Comfort-wise, the shoulder straps are well padded and can be adjusted for fit. There are little loops on the end of the straps to help tighten when needed. There’s an airmesh back padding to help with the load while keeping cool. I loaded the Boa up with some books and lugged it around for a bit and there’s no complaints here.

booq Boa Shift Straps

Finally, as with all Booq backpacks, the Boa Shift comes with Terralinq, a service designed to reunite lost bags with owners. By pairing a serial number on the backpack with the purchaser, the Shift can be returned should it be found.

Overall, as with Taipan Shock, the Booq Boa Shift is a well-made backpack that has plenty of pockets and space for safely toting the biggest of laptops and all the gear that goes with them. The Boa Shift is available from Amazon.co.uk for around GB£120, which is pricey enough and given that the Shock is currently retailing for about half the price, unless you need that extra 1″ or so, I’d stick with the Shock. However, if size matters (or you want a more streamlined pack), take a look at the Boa Shift.

Thanks to Booq for the loan of the Boa Shift.

Twitter Aims Toward More Diversity

Twitter logoTwitter announced their commitment to a more diverse work force. Information was posted by VP, Diversity and Inclusion, Janet Van Huysse, on the Twitter blog.

In the blog post, she states that Twitter has already been working towards internal diversity goals at different levels in the company. They decided to publicly share those goals. Twitter has defined what these changes will yield a year from now. In short, the new goals are focused in increasing the overall representation of women and underrepresented minorities throughout the whole company.

Those goals (set for 2016) are:

* Increase women overall to 35%

* Increase women in tech roles to 16%

* Increase women in leadership roles to 25%

* Increase underrepresented minorities overall to 11%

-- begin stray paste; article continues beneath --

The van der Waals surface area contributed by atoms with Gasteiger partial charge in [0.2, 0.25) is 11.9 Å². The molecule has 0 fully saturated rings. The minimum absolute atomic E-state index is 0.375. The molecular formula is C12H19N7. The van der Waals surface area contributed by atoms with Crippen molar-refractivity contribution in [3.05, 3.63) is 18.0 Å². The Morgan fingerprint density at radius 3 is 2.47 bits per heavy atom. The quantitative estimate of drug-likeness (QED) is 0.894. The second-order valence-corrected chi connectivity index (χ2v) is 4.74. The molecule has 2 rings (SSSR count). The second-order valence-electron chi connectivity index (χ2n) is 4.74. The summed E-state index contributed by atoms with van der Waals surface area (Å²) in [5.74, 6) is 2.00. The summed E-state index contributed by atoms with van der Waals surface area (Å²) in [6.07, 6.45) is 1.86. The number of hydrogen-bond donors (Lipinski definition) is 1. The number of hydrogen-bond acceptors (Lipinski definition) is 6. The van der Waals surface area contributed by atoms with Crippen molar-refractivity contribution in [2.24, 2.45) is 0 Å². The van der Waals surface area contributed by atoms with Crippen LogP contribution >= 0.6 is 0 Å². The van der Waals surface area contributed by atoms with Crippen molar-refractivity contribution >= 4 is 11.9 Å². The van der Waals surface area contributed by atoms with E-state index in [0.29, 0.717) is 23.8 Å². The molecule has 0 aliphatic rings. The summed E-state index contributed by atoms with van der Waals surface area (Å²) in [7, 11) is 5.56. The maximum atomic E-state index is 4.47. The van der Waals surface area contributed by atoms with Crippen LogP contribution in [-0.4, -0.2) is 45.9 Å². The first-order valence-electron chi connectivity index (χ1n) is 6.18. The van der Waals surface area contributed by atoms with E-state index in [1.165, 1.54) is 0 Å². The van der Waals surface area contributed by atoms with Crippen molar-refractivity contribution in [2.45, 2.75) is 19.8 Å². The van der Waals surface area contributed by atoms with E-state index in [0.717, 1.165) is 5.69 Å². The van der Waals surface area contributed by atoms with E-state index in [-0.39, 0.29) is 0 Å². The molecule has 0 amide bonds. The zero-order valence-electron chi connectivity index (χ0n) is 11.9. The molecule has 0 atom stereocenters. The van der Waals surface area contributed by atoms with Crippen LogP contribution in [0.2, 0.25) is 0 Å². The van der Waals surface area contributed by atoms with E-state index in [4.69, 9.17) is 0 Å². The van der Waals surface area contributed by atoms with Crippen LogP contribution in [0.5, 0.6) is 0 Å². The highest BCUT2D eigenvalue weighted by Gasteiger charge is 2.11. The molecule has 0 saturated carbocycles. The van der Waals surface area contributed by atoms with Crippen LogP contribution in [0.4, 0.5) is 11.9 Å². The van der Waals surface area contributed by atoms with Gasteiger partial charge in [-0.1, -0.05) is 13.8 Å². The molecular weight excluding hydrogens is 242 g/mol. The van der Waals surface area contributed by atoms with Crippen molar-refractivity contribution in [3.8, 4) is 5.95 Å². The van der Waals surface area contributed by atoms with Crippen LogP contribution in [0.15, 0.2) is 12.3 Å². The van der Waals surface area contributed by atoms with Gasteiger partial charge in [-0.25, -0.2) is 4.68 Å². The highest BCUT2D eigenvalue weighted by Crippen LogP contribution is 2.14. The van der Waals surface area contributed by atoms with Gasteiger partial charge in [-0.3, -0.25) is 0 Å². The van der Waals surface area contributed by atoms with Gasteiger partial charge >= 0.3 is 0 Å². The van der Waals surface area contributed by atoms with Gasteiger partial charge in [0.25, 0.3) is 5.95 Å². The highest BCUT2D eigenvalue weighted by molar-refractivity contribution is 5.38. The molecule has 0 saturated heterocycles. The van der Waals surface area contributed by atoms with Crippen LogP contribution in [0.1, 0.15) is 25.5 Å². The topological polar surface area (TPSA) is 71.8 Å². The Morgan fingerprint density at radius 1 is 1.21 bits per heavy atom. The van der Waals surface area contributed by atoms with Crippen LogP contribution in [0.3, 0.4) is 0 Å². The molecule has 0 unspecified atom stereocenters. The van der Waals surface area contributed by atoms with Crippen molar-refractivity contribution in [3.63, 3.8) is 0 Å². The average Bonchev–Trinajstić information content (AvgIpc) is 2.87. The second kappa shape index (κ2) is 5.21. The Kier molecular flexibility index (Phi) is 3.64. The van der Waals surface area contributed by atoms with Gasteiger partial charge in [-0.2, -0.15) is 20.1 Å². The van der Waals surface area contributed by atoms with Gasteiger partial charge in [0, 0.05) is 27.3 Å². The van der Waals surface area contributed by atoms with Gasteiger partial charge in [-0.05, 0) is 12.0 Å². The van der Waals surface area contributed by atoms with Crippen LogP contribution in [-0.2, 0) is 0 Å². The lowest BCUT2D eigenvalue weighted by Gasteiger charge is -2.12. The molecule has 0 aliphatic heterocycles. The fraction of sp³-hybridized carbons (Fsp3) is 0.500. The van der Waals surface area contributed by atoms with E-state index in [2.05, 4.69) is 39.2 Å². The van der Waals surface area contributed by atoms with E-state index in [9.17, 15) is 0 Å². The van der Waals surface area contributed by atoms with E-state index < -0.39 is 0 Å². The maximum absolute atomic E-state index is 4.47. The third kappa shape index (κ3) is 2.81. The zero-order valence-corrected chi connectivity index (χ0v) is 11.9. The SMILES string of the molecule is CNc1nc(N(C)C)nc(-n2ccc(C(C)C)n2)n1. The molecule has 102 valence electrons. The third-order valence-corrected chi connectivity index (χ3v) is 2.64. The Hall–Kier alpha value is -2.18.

* Increase underrepresented minorities in tech roles to 9%

* Increase underrepresented minorities in leadership roles to 6%

Those last three goals come with an asterisk: “US only”.

That’s a good start, and an admirable goal. The LA Times breaks things down a bit. In an article titled “Twitter’s diversity plan: approximately 40 women” written by Tracey Lein and Daina Beth Solomon, the reality of those percentages becomes more clear.

In the article, it says that Twitter has a global workforce of 4,100 people. Right now, 34% of those employees are women. Twitter’s new goal for 2016 is to increase women overall to 35%. That comes out to 41 more women than they currently employ.

The same article notes that underrepresented ethnic groups (mostly blacks and Latinos) currently make up 8% of Twitter’s U.S. Workforce. Twitter wants to increase that number to 9%. In other words, Twitter has made some very modest goals.

GNC #1056 Outage what Outage

I heard there was a major Internet outage today, because I was head down cranking things out I really did not notice. Lot’s of fun tech news today as well so sit back for a fast show, due to my late start.

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One Billion People Used Facebook in One Day

Facebook logoToday, Mark Zuckerberg took to his verified Facebook account to announce that Facebook had passed an important milestone. For the first time ever, one billion people used Facebook in a single day.

Part of his statement read: “We just passed an important milestone. For the first time ever, one billion people used Facebook in a single day.

On Monday, 1 in 7 people on Earth used Facebook to connect with their friends and family.

When we talk about our financials, we use average numbers, but this is different. This was the first time we reached this milestone, and it’s just the beginning of connecting the whole world.”

TIME points out that the one billion number is the total number of people who used Facebook on that one day. That number is different from the Daily Active User figure the company posts with its financial earnings that reflects a 30-day average.

Gizmodo notes that if one billion people used Facebook in one day, it means that over six billion people did not use Facebook at all that day. How you present things is important. Put one way, the one billion milestone sounds huge. Put the other way, it gives you some perspective about what that number really means.

What were the six billion people who didn’t use Facebook that day doing? One can only speculate. They might have used a different social media website instead. Or, they could have been spending time with their loved ones “in real life”. It is summer right now for half the planet, so it’s entirely possible that people were on vacation, going outside, and enjoying the weather.

Where Are The Smart Watches?

Michael KorsQueuing for rides at theme parks is a great opportunity for sizing up the fashions of fellow thrill seekers. Everyone docilely shuffles along and the folding line passes lots of people both in front and behind. As a watch fan, I enjoy checking out the timepieces around me and at Disneyland, Paris, there was plenty to see in the warm weather.